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Processing plant seeks to wean Pinoy farmers off tobacco

By RJ Whitehead , 17-Jan-2013

Struggling tobacco farmers in the northern Philippines have been thrown a lifeline by the government, which will soon open a multi-million dollar food processing plant in Ilocos Sur, along with a trading centre in the province.

The facility, which will start production later this quarter, has an initial budget of PHP165m (US$4.1m) and will be realised through President Benigno Aquino’s Agri-Pinoy programme that is designed to find new livelihoods for tobacco farmers.

The region’s farmers have witnessed a steep decline in demand for their product, leaving government bodies to take measures to keep them afloat. 

The new processing facility will have the necessary equipment to process vegetables, beef, pork and chicken for the local market and for export.

Reallocation of land

According to Edgar Zaragoza of the National Tobacco Administration (NTA), tobacco farmers are being given the option to allocate areas of their land for the production of meat and produce across Ilocos Sur and other Virginia tobacco-producing provinces. The raw materials would then be sold to the processing plant at negotiable prices.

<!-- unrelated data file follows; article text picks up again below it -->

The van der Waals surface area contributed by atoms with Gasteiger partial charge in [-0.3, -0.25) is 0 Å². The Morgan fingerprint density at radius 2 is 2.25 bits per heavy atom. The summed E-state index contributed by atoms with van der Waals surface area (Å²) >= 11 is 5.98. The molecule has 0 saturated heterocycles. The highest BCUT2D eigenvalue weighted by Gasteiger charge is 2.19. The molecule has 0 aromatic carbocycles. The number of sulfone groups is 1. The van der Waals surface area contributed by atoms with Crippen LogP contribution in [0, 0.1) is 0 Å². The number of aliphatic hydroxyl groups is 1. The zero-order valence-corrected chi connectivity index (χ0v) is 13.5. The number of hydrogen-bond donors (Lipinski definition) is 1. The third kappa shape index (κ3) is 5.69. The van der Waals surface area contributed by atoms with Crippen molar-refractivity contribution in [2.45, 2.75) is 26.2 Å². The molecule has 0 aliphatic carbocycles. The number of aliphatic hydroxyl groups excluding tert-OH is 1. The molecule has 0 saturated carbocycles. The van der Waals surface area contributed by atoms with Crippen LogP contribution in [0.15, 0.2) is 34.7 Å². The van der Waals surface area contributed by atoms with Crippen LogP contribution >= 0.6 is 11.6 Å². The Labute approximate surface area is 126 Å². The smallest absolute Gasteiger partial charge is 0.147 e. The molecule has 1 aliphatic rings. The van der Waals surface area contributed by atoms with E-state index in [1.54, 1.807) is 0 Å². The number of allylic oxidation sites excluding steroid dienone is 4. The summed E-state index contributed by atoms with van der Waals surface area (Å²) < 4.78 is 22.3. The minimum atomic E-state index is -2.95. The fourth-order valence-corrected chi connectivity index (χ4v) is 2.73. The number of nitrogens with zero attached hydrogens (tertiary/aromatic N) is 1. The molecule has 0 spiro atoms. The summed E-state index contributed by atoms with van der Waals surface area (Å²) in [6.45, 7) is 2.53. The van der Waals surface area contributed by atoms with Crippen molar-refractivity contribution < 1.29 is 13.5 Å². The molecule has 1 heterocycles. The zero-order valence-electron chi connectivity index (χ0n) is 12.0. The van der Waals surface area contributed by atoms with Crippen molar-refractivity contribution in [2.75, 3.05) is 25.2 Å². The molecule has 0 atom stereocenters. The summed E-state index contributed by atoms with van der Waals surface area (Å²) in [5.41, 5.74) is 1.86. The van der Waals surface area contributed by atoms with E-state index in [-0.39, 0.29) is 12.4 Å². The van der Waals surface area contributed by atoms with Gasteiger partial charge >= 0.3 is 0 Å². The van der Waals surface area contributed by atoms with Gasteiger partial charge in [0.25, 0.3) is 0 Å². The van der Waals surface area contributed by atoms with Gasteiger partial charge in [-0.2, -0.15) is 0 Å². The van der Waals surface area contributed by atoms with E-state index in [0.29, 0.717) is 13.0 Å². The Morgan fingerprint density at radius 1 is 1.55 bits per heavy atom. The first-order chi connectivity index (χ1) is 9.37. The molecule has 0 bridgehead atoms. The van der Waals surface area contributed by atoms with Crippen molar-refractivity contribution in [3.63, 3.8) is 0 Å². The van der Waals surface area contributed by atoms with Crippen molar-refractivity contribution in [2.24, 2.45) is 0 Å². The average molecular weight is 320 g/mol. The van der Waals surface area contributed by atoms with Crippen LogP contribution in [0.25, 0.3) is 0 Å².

We are also looking for the provision of sufficient capital assistance for our tobacco farmers who wish to venture in swine, poultry and vegetable raising to sustain the requirement for the continuing operation of our food facility once it would be in full operation,” Zaragoza said. 

Forecasts by the NTA have shown that the first year of operation will stand to net over PHP8m (nearly US$200,000) for participating farmers, alongside their traditional income from tobacco production.

Income from the plant is expected to more than double by the fourth year, and should reach PHP23.3m (US$570,000) by 2018, according to Zaragoza.

Job opportunities

The operation and management of the food facility will be handled by the NTA, which will recruit new graduates from universities and technical colleges to form its initial workforce. 

The facility will not only establish a ready market to the farmers’ meat and vegetables produced but also to create job opportunities to the children of tobacco farmers,” he added. Tobacco farmers’ children will be given preference in the recruitment process once they graduate.

To expand the food processing programme, Zaragoza said the NTA is also looking to construct grain mills in the site to cater for rice and corn produced on the region’s tobacco farms.

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